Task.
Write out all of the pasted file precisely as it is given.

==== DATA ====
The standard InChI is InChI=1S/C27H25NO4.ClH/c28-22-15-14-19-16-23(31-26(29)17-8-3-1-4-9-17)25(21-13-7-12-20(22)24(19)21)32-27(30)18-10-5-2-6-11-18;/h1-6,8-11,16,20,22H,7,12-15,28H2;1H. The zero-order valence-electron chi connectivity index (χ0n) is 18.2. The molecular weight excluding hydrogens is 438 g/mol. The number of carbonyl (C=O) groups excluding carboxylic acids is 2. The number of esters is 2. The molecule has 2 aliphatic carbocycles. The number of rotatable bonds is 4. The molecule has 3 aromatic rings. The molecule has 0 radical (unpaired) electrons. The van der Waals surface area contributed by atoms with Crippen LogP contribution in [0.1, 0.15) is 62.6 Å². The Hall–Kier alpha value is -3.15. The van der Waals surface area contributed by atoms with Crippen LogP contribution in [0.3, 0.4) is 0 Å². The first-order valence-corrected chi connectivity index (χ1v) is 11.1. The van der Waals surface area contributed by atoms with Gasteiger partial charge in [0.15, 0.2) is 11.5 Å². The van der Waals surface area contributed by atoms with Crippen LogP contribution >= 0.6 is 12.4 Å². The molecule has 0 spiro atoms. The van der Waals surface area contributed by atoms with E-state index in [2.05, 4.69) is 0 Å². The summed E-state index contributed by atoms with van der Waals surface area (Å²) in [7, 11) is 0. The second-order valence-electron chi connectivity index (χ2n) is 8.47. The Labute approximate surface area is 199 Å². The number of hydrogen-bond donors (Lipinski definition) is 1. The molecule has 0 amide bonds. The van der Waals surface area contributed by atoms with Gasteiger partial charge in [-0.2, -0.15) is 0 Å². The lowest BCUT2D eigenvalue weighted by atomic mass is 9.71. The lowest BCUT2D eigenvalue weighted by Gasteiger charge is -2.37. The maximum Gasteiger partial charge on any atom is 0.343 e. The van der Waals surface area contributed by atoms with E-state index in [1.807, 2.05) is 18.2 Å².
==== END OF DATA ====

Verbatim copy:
The standard InChI is InChI=1S/C27H25NO4.ClH/c28-22-15-14-19-16-23(31-26(29)17-8-3-1-4-9-17)25(21-13-7-12-20(22)24(19)21)32-27(30)18-10-5-2-6-11-18;/h1-6,8-11,16,20,22H,7,12-15,28H2;1H. The zero-order valence-electron chi connectivity index (χ0n) is 18.2. The molecular weight excluding hydrogens is 438 g/mol. The number of carbonyl (C=O) groups excluding carboxylic acids is 2. The number of esters is 2. The molecule has 2 aliphatic carbocycles. The number of rotatable bonds is 4. The molecule has 3 aromatic rings. The molecule has 0 radical (unpaired) electrons. The van der Waals surface area contributed by atoms with Crippen LogP contribution in [0.1, 0.15) is 62.6 Å². The Hall–Kier alpha value is -3.15. The van der Waals surface area contributed by atoms with Crippen LogP contribution in [0.3, 0.4) is 0 Å². The first-order valence-corrected chi connectivity index (χ1v) is 11.1. The van der Waals surface area contributed by atoms with Gasteiger partial charge in [0.15, 0.2) is 11.5 Å². The van der Waals surface area contributed by atoms with Crippen LogP contribution >= 0.6 is 12.4 Å². The molecule has 0 spiro atoms. The van der Waals surface area contributed by atoms with E-state index in [2.05, 4.69) is 0 Å². The summed E-state index contributed by atoms with van der Waals surface area (Å²) in [7, 11) is 0. The second-order valence-electron chi connectivity index (χ2n) is 8.47. The Labute approximate surface area is 199 Å². The number of hydrogen-bond donors (Lipinski definition) is 1. The molecule has 0 amide bonds. The van der Waals surface area contributed by atoms with Gasteiger partial charge in [-0.2, -0.15) is 0 Å². The lowest BCUT2D eigenvalue weighted by atomic mass is 9.71. The lowest BCUT2D eigenvalue weighted by Gasteiger charge is -2.37. The maximum Gasteiger partial charge on any atom is 0.343 e. The van der Waals surface area contributed by atoms with E-state index in [1.807, 2.05) is 18.2 Å².